Ex-minister Denis MacShane faces cop probe
SHAMED ex-Minister Denis MacShane FAKED bills and signed false names to fiddle
nearly £13,000 in expenses.
The senior Labour MP quit his seat last night as a Commons committee found him guilty of
bogus claims for taxpayers’ cash.
A report by Parliamentary standards commissioner John Lyon said: “In effect, he was
sending the invoice to himself and writing his own cheque.”
The former Europe Minister, 64, falsely claimed £12,900 between 2005 and 2008.
He submitted 19 invoices for “research and translation” by the European Policy Institute, a
bogus organisation whose bank account he controlled.
The “general manager’s” signature on them was in fact written by MacShane.
The MP — once the partner of TV newsreader Carol Barnes — said he did it to pay for
But Mr Lyon said: “It is difficult to avoid the conclusion that he spent as he felt necessary
and put in rounded claims when the account was running low.”
MacShane has since repaid the cash — but now faces a fresh probe by cops.
An 18-month Met inquiry into his expenses was dropped in July. Damning evidence was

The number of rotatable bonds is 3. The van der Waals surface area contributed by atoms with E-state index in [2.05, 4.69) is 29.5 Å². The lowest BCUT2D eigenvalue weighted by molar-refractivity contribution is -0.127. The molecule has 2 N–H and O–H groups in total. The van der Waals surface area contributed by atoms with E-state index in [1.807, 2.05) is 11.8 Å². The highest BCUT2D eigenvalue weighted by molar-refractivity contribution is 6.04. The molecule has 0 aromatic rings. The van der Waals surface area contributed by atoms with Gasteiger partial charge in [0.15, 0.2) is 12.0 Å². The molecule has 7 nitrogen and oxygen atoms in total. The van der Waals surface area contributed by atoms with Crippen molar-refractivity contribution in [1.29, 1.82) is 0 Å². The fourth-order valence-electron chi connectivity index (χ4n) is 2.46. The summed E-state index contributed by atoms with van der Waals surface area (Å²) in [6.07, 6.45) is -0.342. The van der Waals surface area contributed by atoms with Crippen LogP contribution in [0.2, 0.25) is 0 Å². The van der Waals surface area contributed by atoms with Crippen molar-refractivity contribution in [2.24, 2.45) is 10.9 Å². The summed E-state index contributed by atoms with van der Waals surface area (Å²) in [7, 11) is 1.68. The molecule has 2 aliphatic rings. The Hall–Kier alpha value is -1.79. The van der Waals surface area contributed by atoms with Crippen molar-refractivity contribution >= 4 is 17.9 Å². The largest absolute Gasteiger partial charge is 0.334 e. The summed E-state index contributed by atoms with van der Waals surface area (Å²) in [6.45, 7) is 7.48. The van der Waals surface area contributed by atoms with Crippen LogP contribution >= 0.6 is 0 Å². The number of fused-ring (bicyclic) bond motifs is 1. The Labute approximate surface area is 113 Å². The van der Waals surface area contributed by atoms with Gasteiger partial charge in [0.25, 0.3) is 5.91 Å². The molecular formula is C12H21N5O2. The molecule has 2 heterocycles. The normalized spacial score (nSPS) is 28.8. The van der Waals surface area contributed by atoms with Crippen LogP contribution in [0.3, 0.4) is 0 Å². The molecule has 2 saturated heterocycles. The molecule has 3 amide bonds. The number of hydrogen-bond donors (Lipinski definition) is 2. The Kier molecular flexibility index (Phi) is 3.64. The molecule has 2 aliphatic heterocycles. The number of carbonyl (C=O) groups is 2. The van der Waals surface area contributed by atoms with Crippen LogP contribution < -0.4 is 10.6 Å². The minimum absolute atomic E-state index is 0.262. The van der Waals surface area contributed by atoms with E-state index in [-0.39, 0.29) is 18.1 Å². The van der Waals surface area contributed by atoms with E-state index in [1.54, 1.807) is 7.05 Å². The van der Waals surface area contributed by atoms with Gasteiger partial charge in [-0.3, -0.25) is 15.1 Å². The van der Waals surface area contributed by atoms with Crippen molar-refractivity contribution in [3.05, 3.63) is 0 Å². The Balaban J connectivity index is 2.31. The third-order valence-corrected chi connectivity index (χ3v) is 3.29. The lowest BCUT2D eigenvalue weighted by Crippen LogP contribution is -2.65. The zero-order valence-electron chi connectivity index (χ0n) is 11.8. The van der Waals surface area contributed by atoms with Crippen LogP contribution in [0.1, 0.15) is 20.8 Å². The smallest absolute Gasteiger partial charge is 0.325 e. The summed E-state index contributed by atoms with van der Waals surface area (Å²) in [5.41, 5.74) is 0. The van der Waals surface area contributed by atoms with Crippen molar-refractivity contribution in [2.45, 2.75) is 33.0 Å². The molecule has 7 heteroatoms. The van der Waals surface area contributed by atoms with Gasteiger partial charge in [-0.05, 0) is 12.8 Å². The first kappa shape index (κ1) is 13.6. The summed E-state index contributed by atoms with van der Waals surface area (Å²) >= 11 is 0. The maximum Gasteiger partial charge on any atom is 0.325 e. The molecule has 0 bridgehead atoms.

not passed on because it was covered by Parliamentary privilege.
The Labour Party suspended him but welcomed him back after the police decision.
Tory MP Philip Davies yesterday wrote to the police asking them to reopen the
investigation now the evidence was out. The Met said: “We are aware of the report and will
be assessing its contents.”
The Commons probe also found MacShane broke
rules by claiming for 14 COMPUTERS
in three years.
The committee on standards and privileges said he
“plainly intended to deceive” and should be kicked out
of Parliament for a year.
Chairman Kevin Barron said: “This was the gravest
case which has come to the committee for
But instead MacShane quit — forcing a by-election in
Rotherham, South Yorks, where he has been MP since
1994 and had a majority of 10,462.
He whinged yesterday he was the victim of a smear
campaign to destroy his career.
But in a statement to the committee he confessed: “I
did something so foolish and wrong I am still unable
fully to explain to myself my stupidity.”
A Labour spokesman said: “It was right he stood down.”